Many of us have inside us a child who has been injured. We also have, often unrecognized, a healer who has the ability to respond to the needs of that child. Although these inner healers, because they contain the child, are also wounded, instead of being disabled by their injuries, they use them to tune in to the pain of others and help to ease it. The wounded healer is most attuned to the needs of his or her own inner child. It is this inner child / wounded healer relationship that allows us to experience the most profound healing.
In a later Focusing session, when I was in the midst of a health crisis, I imagined my inner child as an embryo bird in its shell, hungry and alone. The bird knew that nourishment was on the outside but was too weak to break free and seek it out. My wounded healer self helped me imagine the two people I most trusted joining the bird in the shell, and I immediately felt some relief. Later, advocating on behalf of my inner child, I talked with both of these friends and availed myself of their support.
Over the years, my wounded healer has also paid attention to other, less serious, lacks from my childhood. As a boy, I loved science and often saw things in the Buffalo Science Museum gift shop that I would have liked to play with but could not afford to buy. Now, from time to time, my wounded healer still buys gadgets and toys I, as an adult, don’t need, but that my little boy enjoys. The healer in me also pick up interesting rocks and takes them home for the boy I used to be. And in my office, I have a collection of toy dinosaurs; it is not only the kids I work with who enjoy them.
Art and healing
My creative work has been part of the inner child / wounded healer relationship.
I began making Flower Mandalas shortly after the Thich Nhat Hanh retreat. Early on, I showed some of them to a painter who suggested that each of my mandalas was telling me something. “Look at them. Listen to what they have to say,” she advised.
I hung prints around my house and used mandala images as desktop wallpaper on my computer. What I found was that the act of creating mandalas and then looking deeply at them resulted in a feedback loop:
- The original flower moved me enough to photograph it.
- The mandala-making process distilled that initial feeling into something more strongly felt.
- Looking at the mandalas brought the enhanced feeling back into me.
With each iteration of the creating/receiving cycle, I felt more whole.
Wounded healer / healing child
As I have continued to use art, meditation, and psychotherapeutic techniques, and especially since I have become a therapist myself, I’ve begun to see that inside me is not only the injured little boy, but also a troubled adolescent, an angry teenager, a fiery and adventurous college student, a twenty-something young man adrift, and numerous other incarnations. They are like Russian nesting dolls, each containing his younger selves, at their core a very young boy who holds not only my deepest pain but also my greatest joy.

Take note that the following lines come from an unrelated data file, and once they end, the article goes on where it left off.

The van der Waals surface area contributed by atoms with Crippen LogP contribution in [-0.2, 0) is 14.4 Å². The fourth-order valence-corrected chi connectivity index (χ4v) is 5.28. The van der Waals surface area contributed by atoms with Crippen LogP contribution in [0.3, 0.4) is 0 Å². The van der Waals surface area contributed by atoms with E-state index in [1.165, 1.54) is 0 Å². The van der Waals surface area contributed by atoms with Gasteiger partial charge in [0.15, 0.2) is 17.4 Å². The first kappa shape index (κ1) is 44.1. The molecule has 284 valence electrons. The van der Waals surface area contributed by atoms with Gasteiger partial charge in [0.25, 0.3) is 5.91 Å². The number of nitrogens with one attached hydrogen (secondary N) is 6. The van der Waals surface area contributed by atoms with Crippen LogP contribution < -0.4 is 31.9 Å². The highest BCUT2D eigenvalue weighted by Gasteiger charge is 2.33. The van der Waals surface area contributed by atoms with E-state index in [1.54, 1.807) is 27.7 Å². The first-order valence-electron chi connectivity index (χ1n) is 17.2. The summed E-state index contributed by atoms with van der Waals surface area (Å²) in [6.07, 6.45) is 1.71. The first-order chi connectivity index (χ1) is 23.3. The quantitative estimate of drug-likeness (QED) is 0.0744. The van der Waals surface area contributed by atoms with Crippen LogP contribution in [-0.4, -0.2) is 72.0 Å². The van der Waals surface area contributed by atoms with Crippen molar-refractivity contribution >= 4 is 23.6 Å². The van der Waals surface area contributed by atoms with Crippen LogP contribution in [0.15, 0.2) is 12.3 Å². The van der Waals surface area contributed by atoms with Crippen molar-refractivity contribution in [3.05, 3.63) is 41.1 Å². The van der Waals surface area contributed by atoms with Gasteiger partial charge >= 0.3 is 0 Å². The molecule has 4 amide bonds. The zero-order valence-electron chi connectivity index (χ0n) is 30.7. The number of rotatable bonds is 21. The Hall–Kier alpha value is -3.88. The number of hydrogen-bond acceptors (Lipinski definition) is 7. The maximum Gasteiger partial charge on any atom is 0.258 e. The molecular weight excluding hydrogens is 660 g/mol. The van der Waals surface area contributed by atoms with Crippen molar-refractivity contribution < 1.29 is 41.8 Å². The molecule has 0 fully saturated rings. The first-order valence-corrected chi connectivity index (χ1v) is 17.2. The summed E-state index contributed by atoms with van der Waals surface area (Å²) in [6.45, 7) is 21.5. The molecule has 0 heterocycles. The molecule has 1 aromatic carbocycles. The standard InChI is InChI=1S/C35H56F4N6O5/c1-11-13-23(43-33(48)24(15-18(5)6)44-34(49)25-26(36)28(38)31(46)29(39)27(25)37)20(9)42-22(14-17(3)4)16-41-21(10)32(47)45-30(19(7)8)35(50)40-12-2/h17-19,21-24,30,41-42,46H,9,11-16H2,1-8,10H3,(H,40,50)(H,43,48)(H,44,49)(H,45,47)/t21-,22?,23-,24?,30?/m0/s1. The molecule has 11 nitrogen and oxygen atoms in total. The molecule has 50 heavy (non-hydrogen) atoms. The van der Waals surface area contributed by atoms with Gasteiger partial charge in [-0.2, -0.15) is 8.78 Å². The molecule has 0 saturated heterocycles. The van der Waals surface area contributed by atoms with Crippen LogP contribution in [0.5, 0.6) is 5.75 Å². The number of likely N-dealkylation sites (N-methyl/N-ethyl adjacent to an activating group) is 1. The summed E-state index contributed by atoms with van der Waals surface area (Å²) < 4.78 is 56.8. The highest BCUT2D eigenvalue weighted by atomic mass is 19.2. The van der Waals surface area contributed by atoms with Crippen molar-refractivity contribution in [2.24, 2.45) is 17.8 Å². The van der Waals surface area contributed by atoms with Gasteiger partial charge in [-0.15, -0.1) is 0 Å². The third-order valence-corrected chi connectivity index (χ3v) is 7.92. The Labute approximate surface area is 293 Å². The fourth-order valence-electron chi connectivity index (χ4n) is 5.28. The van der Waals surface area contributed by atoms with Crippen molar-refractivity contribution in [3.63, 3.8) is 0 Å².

Now, when I put my attention to connecting any of my younger selves with my wounded healer, the effect is an almost instantaneous sense of being soothed and loved. Regardless of what happens in my life, I have a trusted companion I can count on, 24/7, to attend to the needs of these inner children.
With clients, I use many of the same techniques I have found helpful in getting to know my inner child and activating my wounded healer. Through their own, similar processes, clients learn to gently brush aside the layers. When they are ready, they open the time capsules in which precious parts of themselves have been preserved and bring them back into their world.
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Text and images © 2013, David J. Bookbinder. All rights reserved.
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3 thoughts on “Fifty-Two Flower Mandalas: “Healing: A compendium” (first draft)”
Thank you. This was a difficult, vulnerable piece to write, but it seems people are finding something to relate to in it. I appreciate your comments.
This is going to be a great book – beautiful and simple at the same time….I think it would be a nice addition to any therapist’s office for clients to read while waiting for appointments or for a personal devotional time themselves. Blessings…
Thanks for the vote of confidence.